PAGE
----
In our patients, the increase in portal vein blood flow (1.4 l/min; table 3) nine hours after the TIPS implantation was associated with a comparable increase in cardiac output (1.5 l/min; table 2). These haemodynamic changes were associated with a substantial reduction in the portohepatic vascular resistance (72%; table 3) and the systemic vascular resistance (27%; table 2). Thus one major explanation for the persistent decrease in systemic vascular resistance after TIPS implantation is assumed to be the haemodynamic effects of the shunt itself. Our data suggest that the fall in portohepatic vascular resistance after the creation of a portosystemic stent shunt in portal hypertension is mainly responsible for the further decrease in the systemic vascular resistance. This effect on systemic vascular resistance, which has been confirmed in other studies,37 ,38 may be of great clinical importance because of its possible negative effects on renal function.
In contrast with these effects on the systemic circulation, there are somewhat conflicting results on the effects of TIPS on the pulmonary circulation. In our study, the total pulmonary resistance significantly and sharply increased and remained moderately elevated nine hours after the TIPS procedure. Van der Linden et al 37 reported an acute increase in pulmonary vascular resistance immediately after opening of the shunt and a delayed decrease towards the preshunt values within 30 days of the shunt procedure in patients with alcoholic (n = 13) and non-alcoholic (n = 3) cirrhosis, including six cases with ascites. However, Colombatoet al 38 observed a decrease in pulmonary vascular resistance immediately after the shunt procedure in patients with alcoholic (n = 10) and non-alcoholic (n = 5) cirrhosis, including seven cases with ascites. The inconsistency of the findings in the various studies might be explained by differing underlying cardiac and circulatory states in the cirrhotic patients, dependent on the cause and severity of the liver disease. Whereas diastolic function of the left ventricle has an effect on total pulmonary resistance, systemic vascular resistance is more dependent on the systolic left ventricular function. Therefore, a pre-existing clinically not apparent diastolic dysfunction in a hyperdynamic left ventricle, as in our patients with alcoholic cirrhosis, may explain the opposite reactions of total pulmonary resistance and systemic vascular resistance immediately after TIPS.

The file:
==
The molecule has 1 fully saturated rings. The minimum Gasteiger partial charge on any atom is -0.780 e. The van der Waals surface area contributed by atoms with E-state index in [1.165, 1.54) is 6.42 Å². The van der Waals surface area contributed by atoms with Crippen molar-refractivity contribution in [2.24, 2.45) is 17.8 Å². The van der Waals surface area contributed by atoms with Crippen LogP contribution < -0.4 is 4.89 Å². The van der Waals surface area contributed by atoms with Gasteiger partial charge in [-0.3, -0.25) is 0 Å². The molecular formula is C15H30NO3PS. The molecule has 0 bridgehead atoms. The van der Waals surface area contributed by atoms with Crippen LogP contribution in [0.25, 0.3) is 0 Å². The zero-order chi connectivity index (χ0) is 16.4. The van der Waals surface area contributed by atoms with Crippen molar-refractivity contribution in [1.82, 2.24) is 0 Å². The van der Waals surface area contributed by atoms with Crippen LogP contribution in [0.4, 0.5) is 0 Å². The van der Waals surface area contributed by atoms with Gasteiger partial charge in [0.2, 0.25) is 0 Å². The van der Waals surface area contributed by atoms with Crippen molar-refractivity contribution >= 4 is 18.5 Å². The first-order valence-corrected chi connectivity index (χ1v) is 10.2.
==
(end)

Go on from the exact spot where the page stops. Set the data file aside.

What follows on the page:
In summary, our results indicate that, in our patients with alcoholic cirrhosis, the acute blood volume shift from the splanchnic to the systemic circulation after the TIPS procedure was sufficient to unmask a diastolic dysfunction of the already hyperdynamic left ventricle. In addition, it must be taken into consideration that the TIPS procedure was associated with a further reduction in the already decreased systemic vascular resistance found in portal hypertension. However, all of these acute haemodynamic changes were, to a great extent, compensated for within nine hours of the intervention, and were not of major clinical relevance in our study population.